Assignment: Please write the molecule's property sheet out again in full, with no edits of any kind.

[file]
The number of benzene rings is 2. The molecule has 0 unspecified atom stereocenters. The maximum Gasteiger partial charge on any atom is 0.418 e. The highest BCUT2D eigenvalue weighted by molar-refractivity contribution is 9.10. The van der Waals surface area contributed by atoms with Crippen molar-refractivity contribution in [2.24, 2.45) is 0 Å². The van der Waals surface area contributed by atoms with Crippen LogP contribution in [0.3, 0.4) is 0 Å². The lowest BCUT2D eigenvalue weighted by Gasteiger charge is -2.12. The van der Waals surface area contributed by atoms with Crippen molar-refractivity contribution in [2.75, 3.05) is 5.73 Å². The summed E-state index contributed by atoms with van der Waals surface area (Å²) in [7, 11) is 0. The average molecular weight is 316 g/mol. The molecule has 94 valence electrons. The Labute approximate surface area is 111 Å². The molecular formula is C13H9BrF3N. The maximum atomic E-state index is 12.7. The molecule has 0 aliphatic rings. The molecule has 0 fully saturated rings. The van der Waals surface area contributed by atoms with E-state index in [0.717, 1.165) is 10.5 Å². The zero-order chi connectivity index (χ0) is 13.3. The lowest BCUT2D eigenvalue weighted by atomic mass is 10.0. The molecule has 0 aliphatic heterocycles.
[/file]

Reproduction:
The number of benzene rings is 2. The molecule has 0 unspecified atom stereocenters. The maximum Gasteiger partial charge on any atom is 0.418 e. The highest BCUT2D eigenvalue weighted by molar-refractivity contribution is 9.10. The van der Waals surface area contributed by atoms with Crippen molar-refractivity contribution in [2.24, 2.45) is 0 Å². The van der Waals surface area contributed by atoms with Crippen LogP contribution in [0.3, 0.4) is 0 Å². The lowest BCUT2D eigenvalue weighted by Gasteiger charge is -2.12. The van der Waals surface area contributed by atoms with Crippen molar-refractivity contribution in [2.75, 3.05) is 5.73 Å². The summed E-state index contributed by atoms with van der Waals surface area (Å²) in [7, 11) is 0. The average molecular weight is 316 g/mol. The molecule has 94 valence electrons. The Labute approximate surface area is 111 Å². The molecular formula is C13H9BrF3N. The maximum atomic E-state index is 12.7. The molecule has 0 aliphatic rings. The molecule has 0 fully saturated rings. The van der Waals surface area contributed by atoms with E-state index in [0.717, 1.165) is 10.5 Å². The zero-order chi connectivity index (χ0) is 13.3. The lowest BCUT2D eigenvalue weighted by atomic mass is 10.0. The molecule has 0 aliphatic heterocycles.